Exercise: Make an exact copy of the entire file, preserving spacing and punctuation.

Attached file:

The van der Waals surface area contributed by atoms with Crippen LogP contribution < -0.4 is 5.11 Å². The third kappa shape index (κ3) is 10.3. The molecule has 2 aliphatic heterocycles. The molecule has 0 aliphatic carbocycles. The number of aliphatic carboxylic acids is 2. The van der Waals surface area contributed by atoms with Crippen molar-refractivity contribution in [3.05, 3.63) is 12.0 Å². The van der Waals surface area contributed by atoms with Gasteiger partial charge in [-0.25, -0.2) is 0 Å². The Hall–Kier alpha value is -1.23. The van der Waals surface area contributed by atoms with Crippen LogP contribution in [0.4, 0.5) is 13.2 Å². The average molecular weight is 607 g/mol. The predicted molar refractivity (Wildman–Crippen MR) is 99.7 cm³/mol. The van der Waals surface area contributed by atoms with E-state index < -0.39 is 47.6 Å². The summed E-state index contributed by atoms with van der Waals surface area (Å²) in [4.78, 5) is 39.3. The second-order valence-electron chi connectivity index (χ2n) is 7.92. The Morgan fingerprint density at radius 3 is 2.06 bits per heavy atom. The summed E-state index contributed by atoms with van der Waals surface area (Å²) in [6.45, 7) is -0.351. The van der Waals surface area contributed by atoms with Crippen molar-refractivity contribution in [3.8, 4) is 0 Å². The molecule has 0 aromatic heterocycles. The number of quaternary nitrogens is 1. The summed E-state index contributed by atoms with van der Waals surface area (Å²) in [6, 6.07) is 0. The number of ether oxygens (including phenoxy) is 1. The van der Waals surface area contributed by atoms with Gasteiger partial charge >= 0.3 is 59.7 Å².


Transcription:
The van der Waals surface area contributed by atoms with Crippen LogP contribution < -0.4 is 5.11 Å². The third kappa shape index (κ3) is 10.3. The molecule has 2 aliphatic heterocycles. The molecule has 0 aliphatic carbocycles. The number of aliphatic carboxylic acids is 2. The van der Waals surface area contributed by atoms with Crippen molar-refractivity contribution in [3.05, 3.63) is 12.0 Å². The van der Waals surface area contributed by atoms with Gasteiger partial charge in [-0.25, -0.2) is 0 Å². The Hall–Kier alpha value is -1.23. The van der Waals surface area contributed by atoms with Crippen LogP contribution in [0.4, 0.5) is 13.2 Å². The average molecular weight is 607 g/mol. The predicted molar refractivity (Wildman–Crippen MR) is 99.7 cm³/mol. The van der Waals surface area contributed by atoms with E-state index < -0.39 is 47.6 Å². The summed E-state index contributed by atoms with van der Waals surface area (Å²) in [4.78, 5) is 39.3. The second-order valence-electron chi connectivity index (χ2n) is 7.92. The Morgan fingerprint density at radius 3 is 2.06 bits per heavy atom. The summed E-state index contributed by atoms with van der Waals surface area (Å²) in [6.45, 7) is -0.351. The van der Waals surface area contributed by atoms with Crippen molar-refractivity contribution in [3.8, 4) is 0 Å². The molecule has 0 aromatic heterocycles. The number of quaternary nitrogens is 1. The summed E-state index contributed by atoms with van der Waals surface area (Å²) in [6, 6.07) is 0. The number of ether oxygens (including phenoxy) is 1. The van der Waals surface area contributed by atoms with Gasteiger partial charge >= 0.3 is 59.7 Å².